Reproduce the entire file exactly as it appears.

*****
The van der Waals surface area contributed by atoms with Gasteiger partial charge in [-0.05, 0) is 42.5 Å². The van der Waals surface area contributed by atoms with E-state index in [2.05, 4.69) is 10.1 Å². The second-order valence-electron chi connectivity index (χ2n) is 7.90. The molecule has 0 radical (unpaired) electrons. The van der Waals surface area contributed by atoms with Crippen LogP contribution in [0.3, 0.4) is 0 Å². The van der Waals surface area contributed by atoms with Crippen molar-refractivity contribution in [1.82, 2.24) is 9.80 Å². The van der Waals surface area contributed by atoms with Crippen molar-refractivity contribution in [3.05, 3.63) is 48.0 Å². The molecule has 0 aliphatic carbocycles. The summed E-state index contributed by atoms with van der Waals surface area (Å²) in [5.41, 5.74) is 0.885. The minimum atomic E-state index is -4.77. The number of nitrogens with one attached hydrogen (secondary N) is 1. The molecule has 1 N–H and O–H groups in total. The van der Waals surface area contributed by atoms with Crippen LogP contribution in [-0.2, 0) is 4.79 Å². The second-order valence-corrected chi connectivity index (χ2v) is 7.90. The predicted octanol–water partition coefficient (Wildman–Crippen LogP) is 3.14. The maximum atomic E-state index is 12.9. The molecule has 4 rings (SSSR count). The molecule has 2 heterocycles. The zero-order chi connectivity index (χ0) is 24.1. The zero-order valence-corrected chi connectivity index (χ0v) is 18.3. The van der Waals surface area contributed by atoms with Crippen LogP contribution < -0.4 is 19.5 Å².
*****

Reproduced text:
The van der Waals surface area contributed by atoms with Gasteiger partial charge in [-0.05, 0) is 42.5 Å². The van der Waals surface area contributed by atoms with E-state index in [2.05, 4.69) is 10.1 Å². The second-order valence-electron chi connectivity index (χ2n) is 7.90. The molecule has 0 radical (unpaired) electrons. The van der Waals surface area contributed by atoms with Crippen LogP contribution in [0.3, 0.4) is 0 Å². The van der Waals surface area contributed by atoms with Crippen molar-refractivity contribution in [1.82, 2.24) is 9.80 Å². The van der Waals surface area contributed by atoms with Crippen molar-refractivity contribution in [3.05, 3.63) is 48.0 Å². The molecule has 0 aliphatic carbocycles. The summed E-state index contributed by atoms with van der Waals surface area (Å²) in [5.41, 5.74) is 0.885. The minimum atomic E-state index is -4.77. The number of nitrogens with one attached hydrogen (secondary N) is 1. The molecule has 1 N–H and O–H groups in total. The van der Waals surface area contributed by atoms with Crippen LogP contribution in [-0.2, 0) is 4.79 Å². The second-order valence-corrected chi connectivity index (χ2v) is 7.90. The predicted octanol–water partition coefficient (Wildman–Crippen LogP) is 3.14. The maximum atomic E-state index is 12.9. The molecule has 4 rings (SSSR count). The molecule has 2 heterocycles. The zero-order chi connectivity index (χ0) is 24.1. The zero-order valence-corrected chi connectivity index (χ0v) is 18.3. The van der Waals surface area contributed by atoms with Crippen LogP contribution < -0.4 is 19.5 Å².